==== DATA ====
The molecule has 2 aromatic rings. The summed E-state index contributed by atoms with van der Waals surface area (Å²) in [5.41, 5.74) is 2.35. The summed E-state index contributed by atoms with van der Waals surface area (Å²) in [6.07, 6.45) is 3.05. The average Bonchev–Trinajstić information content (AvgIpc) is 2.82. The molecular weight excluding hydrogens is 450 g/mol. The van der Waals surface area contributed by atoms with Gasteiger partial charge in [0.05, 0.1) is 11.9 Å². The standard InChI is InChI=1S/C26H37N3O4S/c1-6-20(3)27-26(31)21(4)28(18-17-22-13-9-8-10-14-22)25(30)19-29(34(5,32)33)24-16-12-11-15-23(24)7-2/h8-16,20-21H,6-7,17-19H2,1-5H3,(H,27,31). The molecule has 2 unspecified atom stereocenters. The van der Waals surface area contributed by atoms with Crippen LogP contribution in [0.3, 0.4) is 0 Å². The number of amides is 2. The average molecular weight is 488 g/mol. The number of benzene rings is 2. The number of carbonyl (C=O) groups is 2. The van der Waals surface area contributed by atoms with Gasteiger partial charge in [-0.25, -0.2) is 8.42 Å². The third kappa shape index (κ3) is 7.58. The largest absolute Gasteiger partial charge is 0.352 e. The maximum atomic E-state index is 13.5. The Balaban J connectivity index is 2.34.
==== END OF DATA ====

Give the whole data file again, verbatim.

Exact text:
The molecule has 2 aromatic rings. The summed E-state index contributed by atoms with van der Waals surface area (Å²) in [5.41, 5.74) is 2.35. The summed E-state index contributed by atoms with van der Waals surface area (Å²) in [6.07, 6.45) is 3.05. The average Bonchev–Trinajstić information content (AvgIpc) is 2.82. The molecular weight excluding hydrogens is 450 g/mol. The van der Waals surface area contributed by atoms with Gasteiger partial charge in [0.05, 0.1) is 11.9 Å². The standard InChI is InChI=1S/C26H37N3O4S/c1-6-20(3)27-26(31)21(4)28(18-17-22-13-9-8-10-14-22)25(30)19-29(34(5,32)33)24-16-12-11-15-23(24)7-2/h8-16,20-21H,6-7,17-19H2,1-5H3,(H,27,31). The molecule has 2 unspecified atom stereocenters. The van der Waals surface area contributed by atoms with Crippen LogP contribution in [0.3, 0.4) is 0 Å². The number of amides is 2. The average molecular weight is 488 g/mol. The number of benzene rings is 2. The number of carbonyl (C=O) groups is 2. The van der Waals surface area contributed by atoms with Gasteiger partial charge in [-0.25, -0.2) is 8.42 Å². The third kappa shape index (κ3) is 7.58. The largest absolute Gasteiger partial charge is 0.352 e. The maximum atomic E-state index is 13.5. The Balaban J connectivity index is 2.34.